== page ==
Sherman even trashed-talked the untouchable Tom Brady last season with the infamous line, "You mad, Bro?" He engaged in a Twitter battle with Darrelle Revis, who was known as the NFL's best cornerback before Sherman came on the scene.
Sherman also went on ESPN 2's "First Take" television show and got into a contentious debate where he told host Skip Bayless that he was "gonna crush you on here, in front of everybody. I'm better at life than you."
The controversy continued when Sherman test positive for Adderall last season. The suspension for taking the Attention Deficit Disorder (ADD) drug was eventually overturned on an appeal when the hearing officer ruled that Sherman's urine sample had been contaminated during the chain of custody.
Following the incident, Sherman made headlines when he reportedly told a newspaper that half the NFL takes Adderall, a banned substance.
Sherman's "talking" ability is even more evident off the field. A lot of athletes have gotten a bad rap, and some of them rightly so, for not being able to put together a sentence. They speak with way too many "ummms" and "you knows."
Sherman is not like that at all. The 6-foot-3, 200-pounder has a presence about him — a presence that successful people have. When Richard Sherman walks into a room, you know he's in the room. Doesn't matter if you see him or not. You know he's there.
Sherman hails from the "mean" streets of Compton, Calif., a South Central Los Angeles suburb that was made famous by the rap group NWA and the movie "Boyz 'n the Hood." Compton is known more for drive-by shootings than honor society students.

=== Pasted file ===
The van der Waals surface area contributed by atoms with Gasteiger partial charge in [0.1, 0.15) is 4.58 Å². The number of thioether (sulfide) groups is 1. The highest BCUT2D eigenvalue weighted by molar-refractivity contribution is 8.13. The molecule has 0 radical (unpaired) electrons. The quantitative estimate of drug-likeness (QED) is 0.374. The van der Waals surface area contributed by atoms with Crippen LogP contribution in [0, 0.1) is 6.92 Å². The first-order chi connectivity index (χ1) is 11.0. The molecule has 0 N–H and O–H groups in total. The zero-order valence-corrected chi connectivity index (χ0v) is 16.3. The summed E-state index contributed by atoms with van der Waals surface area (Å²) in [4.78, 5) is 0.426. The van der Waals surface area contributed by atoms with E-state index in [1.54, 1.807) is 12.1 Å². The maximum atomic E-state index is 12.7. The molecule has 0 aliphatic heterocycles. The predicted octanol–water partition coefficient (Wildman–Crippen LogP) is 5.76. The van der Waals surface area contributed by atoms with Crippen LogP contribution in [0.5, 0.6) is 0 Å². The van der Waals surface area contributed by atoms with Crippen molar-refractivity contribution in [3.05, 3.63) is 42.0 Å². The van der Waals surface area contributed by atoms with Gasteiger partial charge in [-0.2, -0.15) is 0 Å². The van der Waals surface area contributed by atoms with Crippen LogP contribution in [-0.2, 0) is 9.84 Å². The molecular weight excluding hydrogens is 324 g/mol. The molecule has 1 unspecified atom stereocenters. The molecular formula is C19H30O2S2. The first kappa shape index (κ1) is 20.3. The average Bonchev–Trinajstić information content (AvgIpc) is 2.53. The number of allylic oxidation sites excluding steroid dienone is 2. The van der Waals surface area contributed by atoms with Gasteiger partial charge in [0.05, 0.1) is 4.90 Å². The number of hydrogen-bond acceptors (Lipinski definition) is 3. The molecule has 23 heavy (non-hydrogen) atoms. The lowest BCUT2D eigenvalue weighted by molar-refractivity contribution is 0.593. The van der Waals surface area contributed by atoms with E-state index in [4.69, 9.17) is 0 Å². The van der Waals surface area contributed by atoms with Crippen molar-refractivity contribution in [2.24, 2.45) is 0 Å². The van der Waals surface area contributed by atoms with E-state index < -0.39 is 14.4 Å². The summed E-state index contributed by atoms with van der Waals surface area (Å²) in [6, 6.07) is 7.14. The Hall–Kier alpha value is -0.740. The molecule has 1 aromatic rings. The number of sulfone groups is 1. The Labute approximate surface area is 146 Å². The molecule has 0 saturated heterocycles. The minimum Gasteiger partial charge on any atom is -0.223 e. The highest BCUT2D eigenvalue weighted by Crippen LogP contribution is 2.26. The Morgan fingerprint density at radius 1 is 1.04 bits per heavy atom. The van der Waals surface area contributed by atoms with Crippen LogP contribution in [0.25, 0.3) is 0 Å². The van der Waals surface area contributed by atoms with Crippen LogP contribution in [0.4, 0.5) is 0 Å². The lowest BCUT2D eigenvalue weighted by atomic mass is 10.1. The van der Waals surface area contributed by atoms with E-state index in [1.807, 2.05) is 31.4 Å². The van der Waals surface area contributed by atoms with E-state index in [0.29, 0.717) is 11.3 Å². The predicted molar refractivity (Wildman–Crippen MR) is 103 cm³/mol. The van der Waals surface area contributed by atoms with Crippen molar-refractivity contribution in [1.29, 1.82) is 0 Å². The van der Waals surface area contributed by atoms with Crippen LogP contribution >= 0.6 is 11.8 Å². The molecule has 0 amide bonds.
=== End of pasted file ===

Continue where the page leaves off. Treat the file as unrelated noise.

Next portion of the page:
Sherman was the latter. He was a straight-A student at Compton's Dominguez High School, graduating as the No. 2-ranked student in his class. He inked a national letter of intent to play football at the most prestigious academic institution west of the Mississippi — Stanford University — which is still one of the proudest moments of his life.
"It was unbelievable," Sherman told the Federal Way Mirror about signing with Stanford. "It was a great accomplishment for me and my family. It was a great symbol for people from where I'm from."
That's what drives Sherman for both the Seahawks and Blanket Coverage. He loves bucking the trend. A kid who grows up in Compton isn't supposed to graduate with a degree in communications from Stanford, and a fifth-round draft pick isn't supposed to turn into the best cornerback in the NFL.
But that's exactly what Sherman has done. He thanks his parents for instilling that workmanlike attitude of being the best at everything he does.
His father, Kevin, rose daily at 4 a.m. to drive a garbage truck — and still does today. His mother, Beverly, works with disabled kids in the inner city and preaches the value of education.
Kevin and Beverly Sherman developed his attitude of giving back to the community, which the cornerback did Tuesday in Federal Way.
"Where I'm from, the inner city, there are a lot of kids that have gone astray," Sherman said. "The main reason they did that is they didn't have the things they needed to succeed. Stuff like school supplies and school clothes. All they need is an opportunity. That's what I'm trying to give them. … I just want to give back."